Bill Russell, an 11-time NBA champion as a player and coach with the Boston Celtics and one of the most important figures in NBA history, has died at the age of 88, his family announced Sunday. Russell passed away peacefully with his wife Jeannine by his side. His family released the following statement.
“It is with a very heavy heart we would like to pass along to all of Bill’s friends, fans & followers:
Bill Russell, the most prolific winner in American sports history, passed away peacefully today at the age of 88, with his wife, Jeannine, by his side. Arrangements for his memorial service will be announced soon.
Bill’s two state championships in high school offered a glimmer of the incomparable run of pure team accomplishment to come: twice an NCAA champion; captain of a gold-medal-winning US Olympic team; 11 times an NBA champion; and at the helm for two NBA championships as the first Black head coach of any North American professional sports team.
Along the way, Bill earned a string of individual awards that stand unprecedented as it went unmentioned by him. In 2009, the award for the NBA Finals most valuable player was renamed after the two-time Hall of Famer as the ‘Bill Russell NBA Finals Most Valuable Player Award.’
But for all the winning, Bill’s understanding of the struggle is what illuminated his life. From boycotting a 1961 exhibition game to unmask too-long-tolerated discrimination, to leading Mississippi’s first integrated basketball camp in the combustible wake of Medgar Evans’ assassination, to decades of activism ultimately recognized by his receipt of the Presidential Medal of Freedom in 2010. Bill called out injustice with an unforgiving candor that he intended would disrupt the status quo, and with a powerful example that, although never his humble intention, will forever inspire teamwork, selflessness and thoughtful change.
Bill’s wife, Jeannine, and his many friends and family thank you for keeping Bill in your prayers. Perhaps you’ll relive one or two of the golden moments he gave us, or recall his trademark laugh as he delighted in explaining the real story behind how those moments unfolded. And we hope each of us can find a new way to act or speak up with Bill’s uncompromising, dignified and always constructive commitment to principle. That would be one last, and lasting, win for our beloved #6.”
Born in Louisiana in 1934, Russell was not initially considered a top basketball prospect. His first scholarship offer came from the University of San Francisco, a school hardly known for its basketball prowess but one that Russell was able to carry to consecutive national championships in 1955 and 1956. In addition to basketball, Russell was a track star at San Francisco , notably competing in the high jump. He won an Olympic gold medal in basketball as Team USA’s captain in 1956 before turning professional.
Despite his collegiate excellence, Russell was not the first pick in the 1956 NBA Draft. That honor went to Duquesne wing Si Green. That left Russell available at No. 2, where the St. Louis Hawks were drafted. However, circumstances worked in Russell’s favor. Boston Celtics star Ed Macauley’s son was being treated for spinal meningitis in St. Louis, so he asked the team to send him there as a favor. They did so, and Boston landed the No. 2 picks in exchange for Macauley and fellow Hall-of-Famer Cliff Hagan. The deal didn’t exactly blow up in St. Louis’ face. Although they lost the 1957 Finals to Boston, the Hawks came back to win it all in a 1958 rematch with the Celtics. But that would be the last championship they’d ever win. Russell won 10 more, including the next eight in a row.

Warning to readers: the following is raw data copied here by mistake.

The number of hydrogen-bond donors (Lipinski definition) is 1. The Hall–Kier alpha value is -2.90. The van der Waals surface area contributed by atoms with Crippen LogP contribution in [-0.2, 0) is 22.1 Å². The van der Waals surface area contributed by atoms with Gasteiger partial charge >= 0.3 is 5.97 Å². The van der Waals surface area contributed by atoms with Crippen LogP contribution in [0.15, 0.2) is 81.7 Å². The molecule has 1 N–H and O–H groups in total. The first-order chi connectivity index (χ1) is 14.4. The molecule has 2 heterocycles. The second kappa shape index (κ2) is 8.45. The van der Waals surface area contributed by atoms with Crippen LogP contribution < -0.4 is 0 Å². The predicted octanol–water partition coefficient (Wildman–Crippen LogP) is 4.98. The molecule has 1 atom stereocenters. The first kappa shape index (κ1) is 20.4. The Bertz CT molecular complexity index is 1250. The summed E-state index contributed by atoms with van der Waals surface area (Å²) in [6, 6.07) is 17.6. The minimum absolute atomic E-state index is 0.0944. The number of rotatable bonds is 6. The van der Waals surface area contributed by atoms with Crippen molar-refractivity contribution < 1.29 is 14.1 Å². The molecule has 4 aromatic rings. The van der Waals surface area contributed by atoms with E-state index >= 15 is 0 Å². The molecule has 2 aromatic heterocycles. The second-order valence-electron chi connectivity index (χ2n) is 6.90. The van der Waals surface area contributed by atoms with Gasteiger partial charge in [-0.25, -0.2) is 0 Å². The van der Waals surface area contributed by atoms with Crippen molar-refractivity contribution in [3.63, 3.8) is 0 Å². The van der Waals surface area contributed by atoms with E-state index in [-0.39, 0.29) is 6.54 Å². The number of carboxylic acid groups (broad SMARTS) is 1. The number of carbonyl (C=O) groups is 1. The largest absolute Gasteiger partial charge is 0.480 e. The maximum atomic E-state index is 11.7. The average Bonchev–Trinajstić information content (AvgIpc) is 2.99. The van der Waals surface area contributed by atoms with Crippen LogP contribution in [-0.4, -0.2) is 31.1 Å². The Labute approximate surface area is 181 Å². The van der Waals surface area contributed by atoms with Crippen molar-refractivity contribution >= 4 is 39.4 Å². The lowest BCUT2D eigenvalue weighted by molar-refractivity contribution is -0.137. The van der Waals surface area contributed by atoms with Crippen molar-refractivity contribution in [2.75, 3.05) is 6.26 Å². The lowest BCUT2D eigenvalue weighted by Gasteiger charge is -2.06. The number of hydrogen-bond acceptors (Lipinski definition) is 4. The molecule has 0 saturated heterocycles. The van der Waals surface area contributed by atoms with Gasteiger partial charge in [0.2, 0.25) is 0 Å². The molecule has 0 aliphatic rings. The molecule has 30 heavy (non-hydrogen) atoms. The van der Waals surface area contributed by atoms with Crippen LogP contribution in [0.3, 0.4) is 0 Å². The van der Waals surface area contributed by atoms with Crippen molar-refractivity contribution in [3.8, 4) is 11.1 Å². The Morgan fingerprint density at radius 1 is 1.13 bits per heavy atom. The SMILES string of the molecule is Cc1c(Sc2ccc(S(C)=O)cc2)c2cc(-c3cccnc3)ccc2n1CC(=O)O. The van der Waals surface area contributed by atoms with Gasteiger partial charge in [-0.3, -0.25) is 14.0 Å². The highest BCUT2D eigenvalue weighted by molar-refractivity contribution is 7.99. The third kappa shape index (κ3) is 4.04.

The trade was just as important to Russell as it was to the Celtics. “If I would’ve gotten drafted by St. Louis, I wouldn’t have been in the NBA,” Russell said in an interview with NBATV. “St. Louis was overwhelmingly racist.” Sadly, Russell faced racism throughout his early life in the South and his entire career in Boston, and he became one of the most socially conscious athletes in American history. He attended Martin Luther King’s “I have a dream” speech in person and was one of several black athletes and leaders to attend the 1967 Cleveland Summit in support of Muhammad Ali. In 1966, Russell became the first Black head coach in American sports history when he replaced Red Auerbach in Boston. He retained his role as the team’s starting center while coaching the team on its way to its last two championships.
Russell left the Celtics once his playing career ended. He worked as a television broadcaster afterwards before returning to coaching with the Seattle Supersonics. He went four games below .500 in four seasons in Seattle before leaving. He’d coach one more season with the Sacramento Kings a decade later, but he otherwise largely stayed out of the public eye for the next several decades, living out of his home in Washington.
But he appeared publicly more regularly in his final years, often being honored for his remarkable achievements as a player and activist. In 2009, the NBA renamed the Finals MVP award after Russell, and he attended the 2009 Finals to award the trophy to Kobe Bryant personally. He would do so several more times, but doing so for Bryant was particularly meaningful given the friendship they’d forged. When Bryant died in a 2020 helicopter accident, Russell penned an emotional social media post remembering the legend. Bryant may have played for the rival Lakers, but Russell frequently made himself available to modern players looking for advice.
Plenty sought him out, because above everything else Russell was on the court, he was the sport’s greatest winner. He lost only two playoff series in his entire career. He never once lost a winner-take-all game. Not in college. Not in the Olympics. Not in the NBA. He won all 21 of such games he played. Russell came up big when it mattered most, both on and off the court, and that is what he will always be remembered for.